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Can Butterflies Fly in the Rain?

Can Butterflies Fly in the Rain?

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When it rains, it can be a serious inconvenience for anyone. After all, having our clothes soaked can be a difficult endeavor, leading us to feel cold and to develop that wet smell.

Either way, it is not comfortable to have to deal with.

But because of our size as human beings, it is mostly an inconvenience at best. The raindrops don’t do any real damage to our bodies in a short period of time. With other creatures, rain presents a very real and very dangerous problem to deal with.

Having said that, you may have noticed that butterflies seem to disappear when the rain rolls in. It may have just felt as if it was an ill-conceived assumption but it is actually what happens when rain begins to fall. And this is for a very specific reason.

Can Butterflies Fly in the Rain?

The short answer is that, no, they can’t fly in the rain. What may surprise you is that there are a couple of factors that weigh heavily into their inability to fly when the inclement weather begins to come into play.

It isn’t even necessarily that they can’t fly in the rain; it is just that it is quite dangerous for them to do so. If you noticed the butterflies beginning to disappear as the rain comes in, it is because the butterflies are following their natural instincts and protecting themselves.

So why can’t butterflies fly in the rain? What is stopping them from zipping around as they would in the sunlight?

Weight of the Raindrops

While raindrops are small matters to you and I, they are nothing trivial to a butterfly. Keep in mind that the average monarch butterfly is around 500 milligrams or so.

That isn’t very much but compare it to the size of a large raindrop, which is around 70 milligrams and could be more.

When the average raindrop is roughly 1/7th the entire mass of the butterfly, it prevents very real dangers to the butterfly.

To put it in perspective, this is the equivalent of a full-sized human being getting pelted by a water balloon if that water balloon was twice the mass of most bowling balls.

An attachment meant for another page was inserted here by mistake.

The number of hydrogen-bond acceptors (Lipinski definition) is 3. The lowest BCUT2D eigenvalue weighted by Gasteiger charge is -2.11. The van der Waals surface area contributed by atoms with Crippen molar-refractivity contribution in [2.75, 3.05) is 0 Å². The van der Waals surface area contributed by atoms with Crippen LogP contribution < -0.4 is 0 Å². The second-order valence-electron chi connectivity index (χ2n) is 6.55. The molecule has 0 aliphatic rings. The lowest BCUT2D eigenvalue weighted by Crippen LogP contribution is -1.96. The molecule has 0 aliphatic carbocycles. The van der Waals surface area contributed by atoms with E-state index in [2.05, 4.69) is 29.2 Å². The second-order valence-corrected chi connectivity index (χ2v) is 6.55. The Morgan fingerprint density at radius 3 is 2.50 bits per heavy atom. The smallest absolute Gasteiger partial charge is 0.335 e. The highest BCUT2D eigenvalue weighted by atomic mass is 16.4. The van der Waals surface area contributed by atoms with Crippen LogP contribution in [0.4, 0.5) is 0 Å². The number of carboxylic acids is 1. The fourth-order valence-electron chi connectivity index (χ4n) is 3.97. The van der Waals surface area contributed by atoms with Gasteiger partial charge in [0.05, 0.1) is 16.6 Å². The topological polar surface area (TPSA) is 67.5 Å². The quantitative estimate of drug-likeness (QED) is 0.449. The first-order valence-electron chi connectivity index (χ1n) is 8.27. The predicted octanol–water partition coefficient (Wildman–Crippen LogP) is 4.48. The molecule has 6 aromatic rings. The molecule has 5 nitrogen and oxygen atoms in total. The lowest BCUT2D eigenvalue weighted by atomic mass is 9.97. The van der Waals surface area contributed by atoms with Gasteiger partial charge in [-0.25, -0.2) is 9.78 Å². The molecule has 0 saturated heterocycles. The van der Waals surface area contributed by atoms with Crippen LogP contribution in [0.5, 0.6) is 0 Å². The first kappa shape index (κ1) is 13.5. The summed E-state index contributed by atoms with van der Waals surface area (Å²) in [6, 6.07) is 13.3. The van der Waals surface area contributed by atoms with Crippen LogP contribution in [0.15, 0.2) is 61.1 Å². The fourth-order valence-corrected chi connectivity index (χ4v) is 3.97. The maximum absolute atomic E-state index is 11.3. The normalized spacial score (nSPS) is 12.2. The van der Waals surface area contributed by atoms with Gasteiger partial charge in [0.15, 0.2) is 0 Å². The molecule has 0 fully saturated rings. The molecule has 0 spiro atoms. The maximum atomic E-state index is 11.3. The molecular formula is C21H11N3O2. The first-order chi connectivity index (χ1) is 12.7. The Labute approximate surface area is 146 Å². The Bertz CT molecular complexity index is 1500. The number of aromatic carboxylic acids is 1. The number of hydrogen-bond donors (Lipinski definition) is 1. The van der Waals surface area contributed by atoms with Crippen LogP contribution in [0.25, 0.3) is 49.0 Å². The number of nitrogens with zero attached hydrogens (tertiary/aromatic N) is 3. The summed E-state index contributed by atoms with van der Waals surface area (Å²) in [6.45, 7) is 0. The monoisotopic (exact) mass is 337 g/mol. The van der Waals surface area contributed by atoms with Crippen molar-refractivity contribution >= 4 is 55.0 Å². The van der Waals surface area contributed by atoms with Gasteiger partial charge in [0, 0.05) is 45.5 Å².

That is what the average butterfly has to deal with when the rain begins to fall. And they have to deal with consistent, repeated falling raindrops. It makes it nearly impossible to fully avoid them without taking serious damage.

Dependency on the Sun

There is another reason why butterflies begin to dart into protective covering when the skies get dark and breezes become stronger.

In addition to the falling rain providing a serious risk of injury or death, the cool air that is generated by the storms has an impact too.

When there are heavy rains and wind, those cooler temperatures can get below the thermal threshold that butterflies need for flight. The sunlight actually warms their flight muscles at a rapid rate, allowing them to zip around when the sun is bright.

Without that solar radiation, they may not have the strength that they need to fly properly. So not only is there now a threat of injury or death from raindrops but it limits their ability to fly away from predators.

What About When It’s Dark?

Because they are so dependent on solar radiation for their ability to fly, the question may be what they are doing when the sun goes down.

Generally speaking, butterflies will go to a protected location called a roost. They will do this within an hour or two of the sun going down.

A roost can be something such as an herbaceous plant, tall grass, woody shrubs, under large leaves, and even in manmade objects such as hanging baskets or fences. They can also roost in some of the vegetation that is beneath an overhanging tree.

The goal for the butterfly here is to provide the proper shelter until the sun comes out again. When they don’t have proper solar radiation, they become much more susceptible to predators and seclusion is their only option.

Depending on the type of butterfly involved, they can actually roost with some of their peers. And what is remarkable is that butterflies show the same kind of lethargic behavior that some humans do on rainy mornings.

After all, when the rain comes, it disrupts their day by several hours and limits the amount of flying that they can get in before the sun goes down.

So the next time that it rains and you happen to notice that there are no butterflies around, you can have the knowledge that they are off roosting until the weather passes or the next day comes. The sunlight is not just something that humans want and need; butterflies rely on it as well.

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